If you catch Raya and the Last Dragon in theaters, you’ll also see Walt Disney Animation Studio’s first animated short in five years, Us Again.  For those watching the movie at home, Us Again will be available on Disney+ in June!  Check out my review of Us Again here.

Movie Review ~ Big Hero 6

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The Facts:

Synopsis: The special bond that develops between plus-sized inflatable robot Baymax, and prodigy Hiro Hamada, who team up with a group of friends to form a band of high-tech heroes.

Stars: Ryan Potter, Scott Adsit, T.J. Miller, Jamie Chung, Damon Wayans Jr., Genesis Rodriguez, Maya Rudolph, James Cromwell, Alan Tudyk, Daniel Henney

Director: Don Hall, Chris Williams

Rated: PG

Running Length: 108 minutes

Trailer Review: Here

TMMM Score: (8/10)

Review: When Disney agreed to buy Marvel Entertainment for the cool sum of 4.64 million dollars they not only started to churn out live-action superhero movies by the truckload (just do an internet search for the multi-year slate of films recently announced) but they began to develop future animated collaborations with Marvel based on their comic book properties.  The first production of this union is Big Hero 6 and if this high energy, vibrantly colored adventure is any indication of what’s to come, both Disney and Marvel execs can start looking at purchasing those beach houses in the Hamptons and 40 foot yachts they’ve been holding off on.

In the city of San Fransokyo, young Hiro (Ryan Potter) is headed down the wrong path, wasting his tech-savy gifts on secret behind closed doors robot battles that may pad his pockets but gets him into hot water with thugs and his watchful brother. A chance visit to his brother’s elite school harnessing the best ideas from the brightest minds gets Hiro interested in following his brother’s footsteps. When tragedy strikes, Hiro must work with a rag-tag group of awkwardly diverse geniuses and one puffy vinyl nurse-like robot to save the world.

With characters first introduced in 1998, Big Hero 6 is an interesting concoction of East meets West styles and the classic origin story that all films of this type need at their genesis.  It plays very much like Guardians of the Galaxy, Disney’s surprise hit from August that slipped in at the last minute to be the most enjoyably film of a rather blah summer.  Even with echoes of Guardians of the Galaxy dancing in your head, Big Hero 6 emerges as its own entity with a fair share of honestly funny moments and the kind of every color of the rainbow animation that practically leaps off the screen.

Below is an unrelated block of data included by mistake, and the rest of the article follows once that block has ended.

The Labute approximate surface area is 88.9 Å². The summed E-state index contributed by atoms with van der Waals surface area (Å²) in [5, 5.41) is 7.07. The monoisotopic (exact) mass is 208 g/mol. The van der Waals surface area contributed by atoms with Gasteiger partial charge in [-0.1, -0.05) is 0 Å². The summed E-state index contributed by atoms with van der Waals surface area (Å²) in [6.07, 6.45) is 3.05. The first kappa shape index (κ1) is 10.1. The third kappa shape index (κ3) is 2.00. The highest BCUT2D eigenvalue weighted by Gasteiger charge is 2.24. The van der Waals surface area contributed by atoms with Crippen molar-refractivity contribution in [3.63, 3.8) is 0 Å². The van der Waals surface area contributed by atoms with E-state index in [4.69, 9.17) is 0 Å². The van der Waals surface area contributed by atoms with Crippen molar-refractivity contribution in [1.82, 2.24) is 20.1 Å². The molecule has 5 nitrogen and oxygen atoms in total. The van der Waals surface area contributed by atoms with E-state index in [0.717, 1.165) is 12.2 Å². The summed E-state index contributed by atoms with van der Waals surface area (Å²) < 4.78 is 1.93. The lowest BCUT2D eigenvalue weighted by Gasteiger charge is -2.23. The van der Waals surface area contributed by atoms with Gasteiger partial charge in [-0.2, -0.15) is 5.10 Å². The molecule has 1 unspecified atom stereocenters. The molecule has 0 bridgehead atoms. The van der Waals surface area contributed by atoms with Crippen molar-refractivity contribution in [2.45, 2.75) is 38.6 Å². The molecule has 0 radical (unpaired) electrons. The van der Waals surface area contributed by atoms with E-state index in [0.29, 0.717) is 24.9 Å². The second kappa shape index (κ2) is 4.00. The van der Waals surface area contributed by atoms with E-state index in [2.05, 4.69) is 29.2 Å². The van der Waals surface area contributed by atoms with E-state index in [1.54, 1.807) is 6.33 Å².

It’s a rollicking good time and a better film that I thought it would (or could) be.  I laughed a lot and even felt some pangs of sadness, another example of the harmony that exists between the comic-book world of Marvel and the wise minds/hearts of the animators at Disney.

A winning film for parents with kids that too young for Iron Man and too old for Frozen, Big Hero 6 is clearly the start of a beautiful animated partnership.

The Silver Bullet ~ Big Hero 6

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Synopsis: The special bond that develops between plus-sized inflatable robot Baymax, and prodigy Hiro Hamada, who team up with a group of friends to form a band of high-tech heroes.

Release Date: November 7, 2014

Thoughts: Representing the first animated collaboration between Walt Disney Animation Studios and Marvel, Big Hero 6 has the potential to show off the best of what two proven franchise starters can do when they put their creative talents together. Based on a comic book of the same name, it’s interesting that you can clearly see the Disney influence reflected in the look of the film and also a clear indication that this is a Marvel adventure through and through. I’ve had zero exposure to the source material so I can’t tell you how much of a fan base this is coming in with…but Disney had a whopper of a hit last year in the same time period (Frozen) and Marvel hasn’t stumbled yet. Expect big things for this big hero.